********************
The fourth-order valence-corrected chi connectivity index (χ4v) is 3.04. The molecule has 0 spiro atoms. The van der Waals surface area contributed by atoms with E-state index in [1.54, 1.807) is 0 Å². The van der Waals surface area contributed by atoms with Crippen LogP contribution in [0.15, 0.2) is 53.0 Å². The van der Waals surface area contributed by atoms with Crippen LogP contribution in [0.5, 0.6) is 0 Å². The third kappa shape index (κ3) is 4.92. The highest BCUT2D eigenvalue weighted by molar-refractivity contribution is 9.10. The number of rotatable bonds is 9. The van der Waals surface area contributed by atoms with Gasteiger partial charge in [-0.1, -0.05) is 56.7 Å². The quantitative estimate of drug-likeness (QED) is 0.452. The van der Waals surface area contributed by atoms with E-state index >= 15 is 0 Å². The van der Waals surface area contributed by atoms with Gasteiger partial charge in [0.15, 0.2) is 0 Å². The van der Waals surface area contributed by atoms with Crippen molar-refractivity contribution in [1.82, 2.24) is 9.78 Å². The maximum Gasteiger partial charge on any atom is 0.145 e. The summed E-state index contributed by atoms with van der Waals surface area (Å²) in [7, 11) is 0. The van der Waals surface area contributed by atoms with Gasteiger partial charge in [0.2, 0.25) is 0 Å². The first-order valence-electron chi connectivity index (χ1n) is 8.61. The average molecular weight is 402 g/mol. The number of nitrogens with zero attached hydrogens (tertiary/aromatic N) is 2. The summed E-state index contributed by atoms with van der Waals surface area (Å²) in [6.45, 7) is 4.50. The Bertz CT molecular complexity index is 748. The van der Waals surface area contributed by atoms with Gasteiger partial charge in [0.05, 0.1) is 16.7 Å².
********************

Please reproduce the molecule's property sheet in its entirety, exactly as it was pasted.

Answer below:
The fourth-order valence-corrected chi connectivity index (χ4v) is 3.04. The molecule has 0 spiro atoms. The van der Waals surface area contributed by atoms with E-state index in [1.54, 1.807) is 0 Å². The van der Waals surface area contributed by atoms with Crippen LogP contribution in [0.15, 0.2) is 53.0 Å². The van der Waals surface area contributed by atoms with Crippen LogP contribution in [0.5, 0.6) is 0 Å². The third kappa shape index (κ3) is 4.92. The highest BCUT2D eigenvalue weighted by molar-refractivity contribution is 9.10. The number of rotatable bonds is 9. The van der Waals surface area contributed by atoms with Gasteiger partial charge in [-0.1, -0.05) is 56.7 Å². The quantitative estimate of drug-likeness (QED) is 0.452. The van der Waals surface area contributed by atoms with E-state index >= 15 is 0 Å². The van der Waals surface area contributed by atoms with Gasteiger partial charge in [0.15, 0.2) is 0 Å². The van der Waals surface area contributed by atoms with Crippen molar-refractivity contribution in [1.82, 2.24) is 9.78 Å². The maximum Gasteiger partial charge on any atom is 0.145 e. The summed E-state index contributed by atoms with van der Waals surface area (Å²) in [7, 11) is 0. The van der Waals surface area contributed by atoms with Gasteiger partial charge in [0.2, 0.25) is 0 Å². The first-order valence-electron chi connectivity index (χ1n) is 8.61. The average molecular weight is 402 g/mol. The number of nitrogens with zero attached hydrogens (tertiary/aromatic N) is 2. The summed E-state index contributed by atoms with van der Waals surface area (Å²) in [6.45, 7) is 4.50. The Bertz CT molecular complexity index is 748. The van der Waals surface area contributed by atoms with Gasteiger partial charge in [0.05, 0.1) is 16.7 Å².